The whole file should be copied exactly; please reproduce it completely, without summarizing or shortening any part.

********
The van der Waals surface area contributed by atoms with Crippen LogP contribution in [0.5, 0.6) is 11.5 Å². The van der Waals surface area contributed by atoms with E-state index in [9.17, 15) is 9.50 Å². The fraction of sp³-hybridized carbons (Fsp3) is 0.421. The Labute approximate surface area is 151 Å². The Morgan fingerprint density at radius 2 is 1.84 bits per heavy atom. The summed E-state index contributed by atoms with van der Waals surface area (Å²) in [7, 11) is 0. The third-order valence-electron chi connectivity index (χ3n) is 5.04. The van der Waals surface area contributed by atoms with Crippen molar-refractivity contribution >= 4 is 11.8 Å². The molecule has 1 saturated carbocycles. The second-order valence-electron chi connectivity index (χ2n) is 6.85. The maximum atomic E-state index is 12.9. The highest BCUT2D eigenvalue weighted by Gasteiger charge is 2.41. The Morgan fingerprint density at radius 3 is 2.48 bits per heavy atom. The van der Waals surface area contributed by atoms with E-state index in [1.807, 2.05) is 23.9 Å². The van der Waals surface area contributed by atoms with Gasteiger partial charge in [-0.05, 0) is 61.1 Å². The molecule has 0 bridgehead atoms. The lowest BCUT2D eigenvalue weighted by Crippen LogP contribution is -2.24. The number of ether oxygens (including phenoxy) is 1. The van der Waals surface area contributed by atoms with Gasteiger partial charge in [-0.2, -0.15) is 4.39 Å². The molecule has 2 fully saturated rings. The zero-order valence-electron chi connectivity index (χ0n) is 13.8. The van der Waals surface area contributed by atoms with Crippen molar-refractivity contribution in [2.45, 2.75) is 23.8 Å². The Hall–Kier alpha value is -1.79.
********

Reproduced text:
The van der Waals surface area contributed by atoms with Crippen LogP contribution in [0.5, 0.6) is 11.5 Å². The van der Waals surface area contributed by atoms with E-state index in [9.17, 15) is 9.50 Å². The fraction of sp³-hybridized carbons (Fsp3) is 0.421. The Labute approximate surface area is 151 Å². The Morgan fingerprint density at radius 2 is 1.84 bits per heavy atom. The summed E-state index contributed by atoms with van der Waals surface area (Å²) in [7, 11) is 0. The third-order valence-electron chi connectivity index (χ3n) is 5.04. The van der Waals surface area contributed by atoms with Crippen molar-refractivity contribution >= 4 is 11.8 Å². The molecule has 1 saturated carbocycles. The second-order valence-electron chi connectivity index (χ2n) is 6.85. The maximum atomic E-state index is 12.9. The highest BCUT2D eigenvalue weighted by Gasteiger charge is 2.41. The Morgan fingerprint density at radius 3 is 2.48 bits per heavy atom. The van der Waals surface area contributed by atoms with E-state index in [1.807, 2.05) is 23.9 Å². The van der Waals surface area contributed by atoms with Gasteiger partial charge in [-0.05, 0) is 61.1 Å². The molecule has 0 bridgehead atoms. The lowest BCUT2D eigenvalue weighted by Crippen LogP contribution is -2.24. The number of ether oxygens (including phenoxy) is 1. The van der Waals surface area contributed by atoms with Gasteiger partial charge in [-0.2, -0.15) is 4.39 Å². The molecule has 2 fully saturated rings. The zero-order valence-electron chi connectivity index (χ0n) is 13.8. The van der Waals surface area contributed by atoms with Crippen molar-refractivity contribution in [2.45, 2.75) is 23.8 Å². The Hall–Kier alpha value is -1.79.